The term "well-known trade mark" has been defined in the Trade Marks Act, 1999 and refers to a mark which has become so to the substantial segment of the public which uses such goods or receives such services that the use of such mark in relation to other goods or services would be likely to be taken as indicating a connection in the course of trade or rendering of services between those goods or services and a person using the mark in relation to the first mentioned goods or services.
A trade mark has considerable goodwill and reputation if it is limited to a specific geographical area whereas a well-known trade mark must have substantial reputation all over India. In other words it is the difference of degree and extent of territorial reputation. Any trade mark with the status of a "well-known" substantially improves the extent of protection available to it, as it provides the owner of the brand, the exclusive right to the trade mark against all unlawful users thereof, regardless of the differences in the field of business, goods or services. To make action successful, it is required to be established that the adoption of the brand by the unauthorized users is mala fide and without due cause. In short, the well-known marks are protected not only for goods and services related to those with which it is already associated, but for non-competing goods and services. A mark, if it has been decided as well-known in any legal proceedings including opposition, rectification or civil suit, is the influence which has to be taken into deliberation in favor of the said trade mark in all subsequent proceedings.
As per the Statute, the Registrar of Trade Marks shall not require as a condition, for determining whether a trade mark is a well-known trade mark, any of the following, namely:-
(i) that the trade mark has been used in India,
(ii) that the trade mark has been registered.
(iii) that the application for registration of the trade mark has been filed in India.
(iv) that the trade mark –
(b) has been registered in; or
(c) in respect of which an application for registration has been filed in, any jurisdiction other than India; or
(v) that the trade mark is well known to the public at large in India.
In view of the above, the trade mark owner is not required to carry on any business within India and neither is it required to possess any registrations, to be entitled to claim protection of its trade mark. However, with respect to foreign well known trade mark, there are various aspects that can establish that they are not entitled to protection in India if it is not well known here. The factors could be in the form if the foreign proprietor could not establish trans-border reputation and likelihood of confusion or deception among relevant sections of the public. In the cases where Indian Party has adopted the mark in good faith, the foreign trade mark owner would not be able to succeed.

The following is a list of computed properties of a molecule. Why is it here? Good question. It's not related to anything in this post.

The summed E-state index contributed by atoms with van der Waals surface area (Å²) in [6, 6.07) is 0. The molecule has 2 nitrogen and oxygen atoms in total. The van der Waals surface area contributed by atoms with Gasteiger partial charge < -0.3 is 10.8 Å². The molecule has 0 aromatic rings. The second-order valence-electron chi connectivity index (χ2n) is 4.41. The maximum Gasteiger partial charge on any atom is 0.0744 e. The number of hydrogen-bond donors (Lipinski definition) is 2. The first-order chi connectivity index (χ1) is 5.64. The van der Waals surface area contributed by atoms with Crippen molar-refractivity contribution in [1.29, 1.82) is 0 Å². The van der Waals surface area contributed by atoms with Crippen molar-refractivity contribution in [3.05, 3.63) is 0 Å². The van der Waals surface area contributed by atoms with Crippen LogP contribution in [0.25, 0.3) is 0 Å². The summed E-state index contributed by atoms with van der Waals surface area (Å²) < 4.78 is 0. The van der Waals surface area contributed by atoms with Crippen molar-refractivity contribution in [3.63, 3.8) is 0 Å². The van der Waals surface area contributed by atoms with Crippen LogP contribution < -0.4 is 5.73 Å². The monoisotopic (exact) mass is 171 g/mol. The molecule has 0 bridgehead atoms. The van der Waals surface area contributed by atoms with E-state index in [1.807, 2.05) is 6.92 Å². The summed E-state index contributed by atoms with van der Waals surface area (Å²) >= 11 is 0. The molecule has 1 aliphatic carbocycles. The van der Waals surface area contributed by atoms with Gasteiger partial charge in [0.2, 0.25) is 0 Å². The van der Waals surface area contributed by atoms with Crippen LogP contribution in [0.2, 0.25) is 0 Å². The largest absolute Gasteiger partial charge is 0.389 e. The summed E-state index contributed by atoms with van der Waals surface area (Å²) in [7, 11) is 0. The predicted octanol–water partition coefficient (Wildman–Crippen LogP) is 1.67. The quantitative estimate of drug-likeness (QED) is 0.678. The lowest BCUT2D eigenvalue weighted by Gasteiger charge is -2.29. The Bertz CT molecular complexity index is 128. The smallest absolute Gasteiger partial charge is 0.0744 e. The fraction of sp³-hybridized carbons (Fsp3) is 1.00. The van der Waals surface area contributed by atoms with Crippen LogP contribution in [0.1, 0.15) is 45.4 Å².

In deciding the cases, the likelihood of confusion or deception has to be assessed only when the marks are used in the relation to the same or similar goods as seen in Section 11(1) of the Act. However, no such limitation is imposed under Section 11(2) (mentioned below):
11. Relative grounds for refusal of registration.-
(2) A trade mark which –
(a) is identical with or similar to an earlier trade mark, and
(b) is to be registered for goods or services which are not similar to those for which the earlier trade mark is registered in the name of a different proprietor.
Shall not be registered if or to the extent the earlier trade mark is a well-known trade mark in India and use of the later mark without due cause would take unfair advantage of or be detrimental to the distinctive character or repute of the earlier trade mark.
The provision under Indian law which offers a well known mark protection is Section 11(10) of the Trademark Act, 1999 mentioned below:
(10) While considering an application for registration of a trade mark and opposition filed in respect thereof, the Registrar shall—
(i) protect a well known trade mark against the identical or similar trade marks ;
(ii) take into consideration the bad faith involved either of the applicant or the opponent affecting the right relating to the trade mark.
Accordingly, not only well known marks are protected in India but the bad faith of the infringer is also taken into consideration. A significant element that also needs to be considered for a well-known mark to receive more protection than a lesser known mark is the degree of distinctiveness. If the mark is well known which is a coined or arbitrary mark or stylized device mark, then adoption of such a mark will be considered to be in bad faith. However if the mark is well known but generic in nature, then adoption of such a mark is seen to be in good faith with no intent to benefit from the registered mark.
The content of this article is intended to provide a general guide to the subject matter. Specialist advice should be sought about your specific circumstances.